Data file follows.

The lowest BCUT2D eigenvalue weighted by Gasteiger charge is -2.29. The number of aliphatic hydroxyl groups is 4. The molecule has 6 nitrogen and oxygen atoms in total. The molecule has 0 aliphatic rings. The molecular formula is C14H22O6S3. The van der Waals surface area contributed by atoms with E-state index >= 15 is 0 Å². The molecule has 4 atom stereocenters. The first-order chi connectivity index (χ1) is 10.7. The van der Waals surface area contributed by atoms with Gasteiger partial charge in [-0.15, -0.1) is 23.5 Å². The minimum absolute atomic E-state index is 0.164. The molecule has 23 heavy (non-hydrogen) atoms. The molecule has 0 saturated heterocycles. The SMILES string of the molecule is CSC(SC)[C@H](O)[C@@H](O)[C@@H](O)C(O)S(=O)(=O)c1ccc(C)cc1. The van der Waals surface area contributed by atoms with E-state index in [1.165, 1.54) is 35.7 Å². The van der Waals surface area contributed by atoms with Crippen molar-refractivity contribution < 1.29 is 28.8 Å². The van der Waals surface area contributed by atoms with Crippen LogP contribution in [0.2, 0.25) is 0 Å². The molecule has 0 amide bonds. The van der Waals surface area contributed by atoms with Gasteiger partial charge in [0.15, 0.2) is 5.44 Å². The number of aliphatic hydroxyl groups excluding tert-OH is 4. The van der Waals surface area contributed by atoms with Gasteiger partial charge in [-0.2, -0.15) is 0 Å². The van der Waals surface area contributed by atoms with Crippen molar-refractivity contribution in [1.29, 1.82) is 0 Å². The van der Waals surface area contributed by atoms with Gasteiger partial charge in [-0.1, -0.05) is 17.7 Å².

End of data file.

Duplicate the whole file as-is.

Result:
The lowest BCUT2D eigenvalue weighted by Gasteiger charge is -2.29. The number of aliphatic hydroxyl groups is 4. The molecule has 6 nitrogen and oxygen atoms in total. The molecule has 0 aliphatic rings. The molecular formula is C14H22O6S3. The van der Waals surface area contributed by atoms with E-state index >= 15 is 0 Å². The molecule has 4 atom stereocenters. The first-order chi connectivity index (χ1) is 10.7. The van der Waals surface area contributed by atoms with Gasteiger partial charge in [-0.15, -0.1) is 23.5 Å². The minimum absolute atomic E-state index is 0.164. The molecule has 23 heavy (non-hydrogen) atoms. The molecule has 0 saturated heterocycles. The SMILES string of the molecule is CSC(SC)[C@H](O)[C@@H](O)[C@@H](O)C(O)S(=O)(=O)c1ccc(C)cc1. The van der Waals surface area contributed by atoms with E-state index in [1.165, 1.54) is 35.7 Å². The van der Waals surface area contributed by atoms with Crippen molar-refractivity contribution < 1.29 is 28.8 Å². The van der Waals surface area contributed by atoms with Crippen LogP contribution in [0.2, 0.25) is 0 Å². The molecule has 0 amide bonds. The van der Waals surface area contributed by atoms with Gasteiger partial charge in [0.15, 0.2) is 5.44 Å². The number of aliphatic hydroxyl groups excluding tert-OH is 4. The van der Waals surface area contributed by atoms with Gasteiger partial charge in [-0.2, -0.15) is 0 Å². The van der Waals surface area contributed by atoms with Crippen molar-refractivity contribution in [1.29, 1.82) is 0 Å². The van der Waals surface area contributed by atoms with Gasteiger partial charge in [-0.1, -0.05) is 17.7 Å².